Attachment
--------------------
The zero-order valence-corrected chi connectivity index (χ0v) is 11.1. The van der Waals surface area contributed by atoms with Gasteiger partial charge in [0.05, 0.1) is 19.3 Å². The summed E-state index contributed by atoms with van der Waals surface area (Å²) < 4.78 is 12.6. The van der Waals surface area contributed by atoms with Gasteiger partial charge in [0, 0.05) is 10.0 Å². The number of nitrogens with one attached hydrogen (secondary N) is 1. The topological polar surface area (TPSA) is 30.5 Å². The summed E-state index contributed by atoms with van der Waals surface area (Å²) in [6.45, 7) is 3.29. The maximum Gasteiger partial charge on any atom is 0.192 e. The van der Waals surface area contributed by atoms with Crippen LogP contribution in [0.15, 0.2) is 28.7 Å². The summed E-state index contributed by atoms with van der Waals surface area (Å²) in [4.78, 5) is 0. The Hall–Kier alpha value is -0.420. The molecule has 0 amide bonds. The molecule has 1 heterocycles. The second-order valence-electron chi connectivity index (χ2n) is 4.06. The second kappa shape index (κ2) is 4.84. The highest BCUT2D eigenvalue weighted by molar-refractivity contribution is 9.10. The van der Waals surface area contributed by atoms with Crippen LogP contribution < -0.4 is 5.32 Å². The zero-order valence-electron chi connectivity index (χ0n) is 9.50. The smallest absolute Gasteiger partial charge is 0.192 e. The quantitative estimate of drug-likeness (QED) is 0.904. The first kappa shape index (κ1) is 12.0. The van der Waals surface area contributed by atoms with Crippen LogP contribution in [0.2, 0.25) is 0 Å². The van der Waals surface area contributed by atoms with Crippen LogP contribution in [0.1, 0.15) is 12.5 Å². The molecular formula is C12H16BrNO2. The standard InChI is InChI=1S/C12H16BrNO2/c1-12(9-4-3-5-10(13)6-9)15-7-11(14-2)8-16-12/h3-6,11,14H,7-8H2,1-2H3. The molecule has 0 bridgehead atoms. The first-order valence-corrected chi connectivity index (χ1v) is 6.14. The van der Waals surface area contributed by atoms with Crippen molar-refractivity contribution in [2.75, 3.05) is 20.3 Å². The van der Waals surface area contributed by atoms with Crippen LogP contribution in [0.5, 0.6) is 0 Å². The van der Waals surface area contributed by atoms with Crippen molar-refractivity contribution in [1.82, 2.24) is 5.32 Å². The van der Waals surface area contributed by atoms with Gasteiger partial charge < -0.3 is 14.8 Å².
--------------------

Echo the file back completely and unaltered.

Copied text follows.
The zero-order valence-corrected chi connectivity index (χ0v) is 11.1. The van der Waals surface area contributed by atoms with Gasteiger partial charge in [0.05, 0.1) is 19.3 Å². The summed E-state index contributed by atoms with van der Waals surface area (Å²) < 4.78 is 12.6. The van der Waals surface area contributed by atoms with Gasteiger partial charge in [0, 0.05) is 10.0 Å². The number of nitrogens with one attached hydrogen (secondary N) is 1. The topological polar surface area (TPSA) is 30.5 Å². The summed E-state index contributed by atoms with van der Waals surface area (Å²) in [6.45, 7) is 3.29. The maximum Gasteiger partial charge on any atom is 0.192 e. The van der Waals surface area contributed by atoms with Crippen LogP contribution in [0.15, 0.2) is 28.7 Å². The summed E-state index contributed by atoms with van der Waals surface area (Å²) in [4.78, 5) is 0. The Hall–Kier alpha value is -0.420. The molecule has 0 amide bonds. The molecule has 1 heterocycles. The second-order valence-electron chi connectivity index (χ2n) is 4.06. The second kappa shape index (κ2) is 4.84. The highest BCUT2D eigenvalue weighted by molar-refractivity contribution is 9.10. The van der Waals surface area contributed by atoms with Crippen LogP contribution < -0.4 is 5.32 Å². The zero-order valence-electron chi connectivity index (χ0n) is 9.50. The smallest absolute Gasteiger partial charge is 0.192 e. The quantitative estimate of drug-likeness (QED) is 0.904. The first kappa shape index (κ1) is 12.0. The van der Waals surface area contributed by atoms with Crippen LogP contribution in [0.2, 0.25) is 0 Å². The van der Waals surface area contributed by atoms with Crippen LogP contribution in [0.1, 0.15) is 12.5 Å². The molecular formula is C12H16BrNO2. The standard InChI is InChI=1S/C12H16BrNO2/c1-12(9-4-3-5-10(13)6-9)15-7-11(14-2)8-16-12/h3-6,11,14H,7-8H2,1-2H3. The molecule has 0 bridgehead atoms. The first-order valence-corrected chi connectivity index (χ1v) is 6.14. The van der Waals surface area contributed by atoms with Crippen molar-refractivity contribution in [2.75, 3.05) is 20.3 Å². The van der Waals surface area contributed by atoms with Crippen LogP contribution in [0.5, 0.6) is 0 Å². The van der Waals surface area contributed by atoms with Crippen molar-refractivity contribution in [1.82, 2.24) is 5.32 Å². The van der Waals surface area contributed by atoms with Gasteiger partial charge < -0.3 is 14.8 Å².